• Your question about Lance piqued my curiosity. We all want to believe we’re good people. Regardless of how things wash out, we justify our behaviour and use the decisions and behaviours of others as a rationalisation for the way that we behave. Assuming Lance continues to be healthy (and I recognise some will question my use of that word), then he – and all other dopers – will use the ideas above and some others in a forthcoming article I’ve written for CT to minimise the damage they’ve caused and their role in that damage to excuse themselves and make themselves out to be ‘good’ people. It’s a human response to reducing cognitive dissonance.

  • Aaron McNany

    LOVE THIS ARTICLE. Thanks for the post.

  • Derek Maher

    I would agree with steels post.99%of riders will never be a star racer.They have settled for the work horse role and know when it comes to team contract renewal they are the most dispensable.Bills have to be paid and these people are not making a fortune so the temptation is there to boost a little just to hang in and keep the bottles supplied or take a turn at the front into that headwind.When it all gets to much they retire and write a book and if lucky have enough to setup a bar or sports shop to keep them going.Its sad really but thats the pro sporting life for those who don’t make the big time.

    • Whippet

      Good point Derek. The assumption that this is a ‘moral’ issue has not been demonstrated to be correct. For many, it might be just instrumental. In a cultural milieu where ends are seen as justifying means and winners are deemed to be good, people in all fields tend to do whatever it takes to succeed.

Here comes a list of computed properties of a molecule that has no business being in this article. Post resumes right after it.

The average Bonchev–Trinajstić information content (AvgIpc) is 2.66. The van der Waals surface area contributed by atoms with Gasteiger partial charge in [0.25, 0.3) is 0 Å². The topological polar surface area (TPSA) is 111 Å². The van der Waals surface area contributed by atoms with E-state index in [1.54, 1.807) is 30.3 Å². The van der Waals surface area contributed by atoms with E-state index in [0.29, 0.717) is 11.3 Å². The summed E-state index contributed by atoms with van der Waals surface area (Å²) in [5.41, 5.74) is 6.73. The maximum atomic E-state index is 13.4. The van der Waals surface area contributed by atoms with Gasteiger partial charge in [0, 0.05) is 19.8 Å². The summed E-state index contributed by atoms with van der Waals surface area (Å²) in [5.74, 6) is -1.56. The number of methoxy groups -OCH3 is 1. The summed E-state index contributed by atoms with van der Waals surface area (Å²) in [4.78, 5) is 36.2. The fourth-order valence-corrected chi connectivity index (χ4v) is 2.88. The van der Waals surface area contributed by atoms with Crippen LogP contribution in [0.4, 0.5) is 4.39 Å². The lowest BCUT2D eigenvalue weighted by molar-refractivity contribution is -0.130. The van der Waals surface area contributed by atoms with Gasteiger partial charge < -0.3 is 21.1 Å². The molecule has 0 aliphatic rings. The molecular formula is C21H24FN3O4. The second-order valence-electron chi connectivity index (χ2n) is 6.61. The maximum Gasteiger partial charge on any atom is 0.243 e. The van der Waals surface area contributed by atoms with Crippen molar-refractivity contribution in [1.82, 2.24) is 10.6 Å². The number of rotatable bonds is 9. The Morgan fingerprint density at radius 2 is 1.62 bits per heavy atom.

• Allez Rouleur

    I find all the cheating bizarre. I played a sport at the highest level at my U.S. university. I never even considered using a PED. To my knowledge, nobody was cheating either. I don’t know if it’s because there wasn’t a doping culture or I’m just not that into cheating. I sure as heck know I’d never take any satisfaction in what I accomplished if I had been doping. Then again, there was no money to be made in my sport.

    Danielson is now clearly a 100% liar and he’s going to take that to his grave.

    • Derek Maher

      That could be the big difference between a sport played for fun and maybe just a medal and one chosen as a full time paying job with the chance of huge cash gains.Wonder if the Olympics had as much doping before the pros were let in to compete ?.Also turning the Olympics into a major pro event with huge sponsership/product endorsement deals for the athletes probably invited cheating and its spread throughout most media covered events.

      • Agree Derek… go back to Campbell’s law.

      • Dave

        There was plenty of cheating (including the pharmaceutical variety) at the Olympics well before they were became open events in the 1990s.

  • mzungu

    Could you write an article on how the Biological Passport works?

    • That’s probably one for someone with a stronger focus on drug testing and body chemistry, rather than psychology. :) But I’m sure CT would have contacts.

  • Skip Jackson

    I’m starting to think that when a cycling blogger runs out of interesting things to write about, they reinvent the doping angle. Doping exists in all realms of sport. It’s called supplementing. It’s always happened and it will continue to happen. Just accept it and move on.

  • Livi Lucha

    because humans love drugs. it’s truly this simple. to deny this fact, is to deny being human at your core.